--Einstein, Induction and Deduction in Physics, Berliner Togeblatt, Dec. 25, 1919, CPAE 7:28.

"But nature did not deem it her business to make the discovery of her laws easy for us."

--Einstein to Erwin Freundlich, September 1, 1911.

"One of the strongest motives that leads men to art and science is escape from everyday life with its painful crudity and hopeless dreariness. Such men make this cosmos and its construction the pivot of their emotional life, in order to find the peace and security which they cannot find in the narrow whirlpool of personal experience."

--Einstein, "Principles of Research," 1918, in Einstein Albert, Ideas and Opinions, New York: Random House, 224.

"With fame I become more and more stupid, which of course is a very common phenomenon."

--Einstein to Heinrich Zangger, December 24, 1919.

"Belief in an external world independent of the perceiving subject is the basis of all natural science."

--Einstein, "Maxwell's Influence on the Evolution of the Idea of Physical Reality," 1931, in Einstein, Albert, Ideas and Opinions, New York: Random House, 266.

"It is open to every man to choose the direction of his striving and every man may take comfort from the fine saying that is more precious than its possession."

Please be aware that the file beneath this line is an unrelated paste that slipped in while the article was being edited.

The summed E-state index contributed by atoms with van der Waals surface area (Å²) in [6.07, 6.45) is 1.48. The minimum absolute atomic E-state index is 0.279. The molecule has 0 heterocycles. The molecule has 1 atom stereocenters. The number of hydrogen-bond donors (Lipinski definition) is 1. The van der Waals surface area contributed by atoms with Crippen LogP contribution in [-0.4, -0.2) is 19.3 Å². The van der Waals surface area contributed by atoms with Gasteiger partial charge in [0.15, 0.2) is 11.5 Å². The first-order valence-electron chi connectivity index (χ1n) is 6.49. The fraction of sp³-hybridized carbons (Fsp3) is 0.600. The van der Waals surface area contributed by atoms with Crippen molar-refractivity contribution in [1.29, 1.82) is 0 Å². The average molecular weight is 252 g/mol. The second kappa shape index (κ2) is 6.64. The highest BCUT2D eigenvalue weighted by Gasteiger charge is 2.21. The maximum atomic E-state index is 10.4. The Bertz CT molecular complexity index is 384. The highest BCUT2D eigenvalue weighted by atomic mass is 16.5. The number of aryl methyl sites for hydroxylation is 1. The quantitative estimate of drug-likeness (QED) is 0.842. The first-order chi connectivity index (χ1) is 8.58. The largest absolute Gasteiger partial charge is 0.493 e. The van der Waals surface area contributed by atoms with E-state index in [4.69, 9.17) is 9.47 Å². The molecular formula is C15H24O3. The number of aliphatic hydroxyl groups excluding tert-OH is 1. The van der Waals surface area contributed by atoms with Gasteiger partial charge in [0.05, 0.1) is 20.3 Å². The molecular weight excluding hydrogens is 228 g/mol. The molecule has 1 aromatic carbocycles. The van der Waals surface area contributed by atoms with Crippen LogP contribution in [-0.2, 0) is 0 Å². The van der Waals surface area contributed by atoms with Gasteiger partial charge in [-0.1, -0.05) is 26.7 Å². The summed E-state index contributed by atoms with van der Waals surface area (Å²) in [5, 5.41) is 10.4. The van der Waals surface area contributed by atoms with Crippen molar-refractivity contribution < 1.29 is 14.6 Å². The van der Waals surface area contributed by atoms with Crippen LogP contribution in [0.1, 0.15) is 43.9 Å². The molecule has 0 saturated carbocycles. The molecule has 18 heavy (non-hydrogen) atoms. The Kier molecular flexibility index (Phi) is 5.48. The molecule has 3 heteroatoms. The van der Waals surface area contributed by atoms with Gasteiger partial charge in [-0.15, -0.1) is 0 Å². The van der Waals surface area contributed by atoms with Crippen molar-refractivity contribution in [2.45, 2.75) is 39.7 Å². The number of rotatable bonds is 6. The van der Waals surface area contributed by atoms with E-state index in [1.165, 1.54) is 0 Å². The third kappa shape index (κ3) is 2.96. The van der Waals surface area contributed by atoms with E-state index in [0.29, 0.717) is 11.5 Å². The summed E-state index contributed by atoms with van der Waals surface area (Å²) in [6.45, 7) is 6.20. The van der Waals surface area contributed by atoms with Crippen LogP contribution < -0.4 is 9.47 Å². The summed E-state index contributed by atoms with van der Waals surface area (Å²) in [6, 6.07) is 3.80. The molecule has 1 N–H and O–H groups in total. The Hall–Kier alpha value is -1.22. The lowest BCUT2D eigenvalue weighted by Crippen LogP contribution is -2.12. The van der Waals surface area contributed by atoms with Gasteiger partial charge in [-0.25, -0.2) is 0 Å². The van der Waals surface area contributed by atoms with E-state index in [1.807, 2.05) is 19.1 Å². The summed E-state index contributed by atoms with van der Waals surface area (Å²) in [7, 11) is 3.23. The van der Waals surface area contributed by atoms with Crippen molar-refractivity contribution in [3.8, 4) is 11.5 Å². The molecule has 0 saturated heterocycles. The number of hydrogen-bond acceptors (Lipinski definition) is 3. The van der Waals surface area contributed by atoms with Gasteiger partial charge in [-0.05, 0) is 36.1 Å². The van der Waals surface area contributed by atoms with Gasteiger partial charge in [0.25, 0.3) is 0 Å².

--William Laurence, "Einstein Baffled by Cosmos Riddle," New York Times, May 16, 1940.

"Look into nature, and then you will understand it better."

--Einstein to Lina Kocherthaler, July 27, 1951, AEA 38-303; Sayen, Jamie, 1985, Einstein in America: The Scientist's Conscience in the Age of Hitler and Hiroshima. New York: Crown, 231.

"The eternal mystery of the world is its comprehensibility...The fact that it is comprehensible is a miracle."

--Einstein, "Physics and Reality," Journal of the Franklin Institute (Mar. 1936), in Einstein, 1954, Ideas and Opinions. New York: Random House, 292.

"I have no special talents. I am only passionately curious."

--Einstein to Carl Seelig, March 11, 1952, AEA 39-013.

"One must divide one's time between politics and equations. But our equations are much more important to me, because politics is for the present, while our equations are for eternity."

--Einstein, quoted by Ernst Straus in Seelig, Helle Zeit, dunkle Zeit, 71.

"I think we have to safeguard ourselves against people who are a menace to others, quite apart from what may have motivated their deeds."